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Pro Tools track grouping allows you to easily control many tracks with a single mouse move. Unlike submixing, mix and edit groups are used to tie tracks together at the software level but not at the signal level. In Pro Tools, when a set of tracks are grouped and that group is enabled, moving one fader causes all the faders of that group to move, but the signals are not physically summed together as in a submix. So tracks will also edit together in the Edit Window when they are grouped. To create a new group in Pro Tools simply select the tracks.
I'm Command-clicking on their nameplate and then choose Track > Group to get the New Groups dialog. I'll call this Overhead and Room and I can choose an ID. You have four groups of 26 and in the first group the letter will actually correspond to a keyboard shortcut that enables that group. So if I choose O, I can hit the O key to enable and disable that group. Now, I'll see that group in the list. I can turn it on or off by clicking or again by hitting the O key on my keyboard.
Now, these two tracks will now be tied together. You can see I have the Drum tracks here, which are overriding this group. So let me turn off the Drums. Now I have the Overhead and Room track. So groups can be nested. These are all part of the drums group, but these are smaller micro group of just Overheads and Rooms now. I can disable all my groups by choosing from the Groups menu > Suspend All Groups or Apple+Shift+G and while a group is active, I can use what's called the group clutch to modify individual parameter.
So if I hold down the Ctrl key, I can modify just a single fader without disabling that group. So to edit an existing group, if I wanted to add let's say the Tom tracks to this group, I can double-click on the Color icon, choose the tracks I want to add and let's say the two Toms and click OK. These are now members of the Overhead and Rooms group. And if I wanted to delete this group, I could just right-click on the group name and choose Delete.
Now some tips and considerations for using groups. Groups can be great when you are trying to automate a group of tracks and you don't have a control surface, so you need to use a mouse to move multiple faders, groups are great for this. You have plenty, so you can create almost as many as you need. Groups are great for quickly soloing or muting a group of tracks. So if I want to solo the Drum track, I can just enable that. Soloing one solos all of them. So I can also use groups to quickly make selections when I'm editing to that. I can Shift-click on the Color icon right next to a group.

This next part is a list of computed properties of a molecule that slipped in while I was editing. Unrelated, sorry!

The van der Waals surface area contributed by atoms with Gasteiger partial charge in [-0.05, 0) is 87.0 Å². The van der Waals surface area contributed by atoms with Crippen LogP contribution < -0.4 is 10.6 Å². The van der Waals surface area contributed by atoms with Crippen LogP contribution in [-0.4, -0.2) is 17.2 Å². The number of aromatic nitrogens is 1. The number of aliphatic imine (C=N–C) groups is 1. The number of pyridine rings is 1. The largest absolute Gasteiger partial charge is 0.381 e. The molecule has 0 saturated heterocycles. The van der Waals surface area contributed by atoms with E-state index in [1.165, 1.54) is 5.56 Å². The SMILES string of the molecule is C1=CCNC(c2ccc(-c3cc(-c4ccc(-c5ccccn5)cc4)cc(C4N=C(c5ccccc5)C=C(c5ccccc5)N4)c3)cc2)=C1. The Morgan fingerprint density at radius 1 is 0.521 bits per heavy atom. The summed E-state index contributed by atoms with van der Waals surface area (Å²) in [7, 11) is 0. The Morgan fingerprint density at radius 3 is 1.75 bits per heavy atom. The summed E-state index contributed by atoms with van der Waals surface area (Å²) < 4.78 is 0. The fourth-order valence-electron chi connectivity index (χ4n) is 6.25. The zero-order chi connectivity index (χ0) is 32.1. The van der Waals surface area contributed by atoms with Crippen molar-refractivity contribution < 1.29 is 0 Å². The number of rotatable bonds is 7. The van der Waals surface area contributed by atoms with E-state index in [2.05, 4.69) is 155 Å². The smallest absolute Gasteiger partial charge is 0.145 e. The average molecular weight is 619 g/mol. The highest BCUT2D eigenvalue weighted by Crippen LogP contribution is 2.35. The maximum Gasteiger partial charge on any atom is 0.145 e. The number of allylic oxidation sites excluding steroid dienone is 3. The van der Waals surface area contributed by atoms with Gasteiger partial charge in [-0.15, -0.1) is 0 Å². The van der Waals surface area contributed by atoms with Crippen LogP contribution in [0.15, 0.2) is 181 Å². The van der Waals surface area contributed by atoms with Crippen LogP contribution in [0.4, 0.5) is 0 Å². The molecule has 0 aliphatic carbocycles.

And I can also quickly show or hide a set of tracks by holding down Ctrl+Shift on the Mac or Start+Shift on the PC and clicking on the icon next to the group. Now every session has what's called an All Group and when that's enabled, it ties together all tracks. Now this can kind of be dangerous because if you throw up a fader that's down at negative infinity, it's instantly going to put all your faders across the top. So be careful with the All Group and leave that off unless I need to make overall changes, and use it more in editing than in mixing.
So I generally leave that off. So remember groups are not submixes nor do they affect the track signals in any way, but they are just a great way of simplifying the process of working with multiple tracks simultaneously and generally they play an important role in creating a clean and efficient session. So go through the groups in the Take Me Down session, kind of see how they tie in and how I have grouped things together into drums, guitars, vocals and etcetera and create some more groups on your own.
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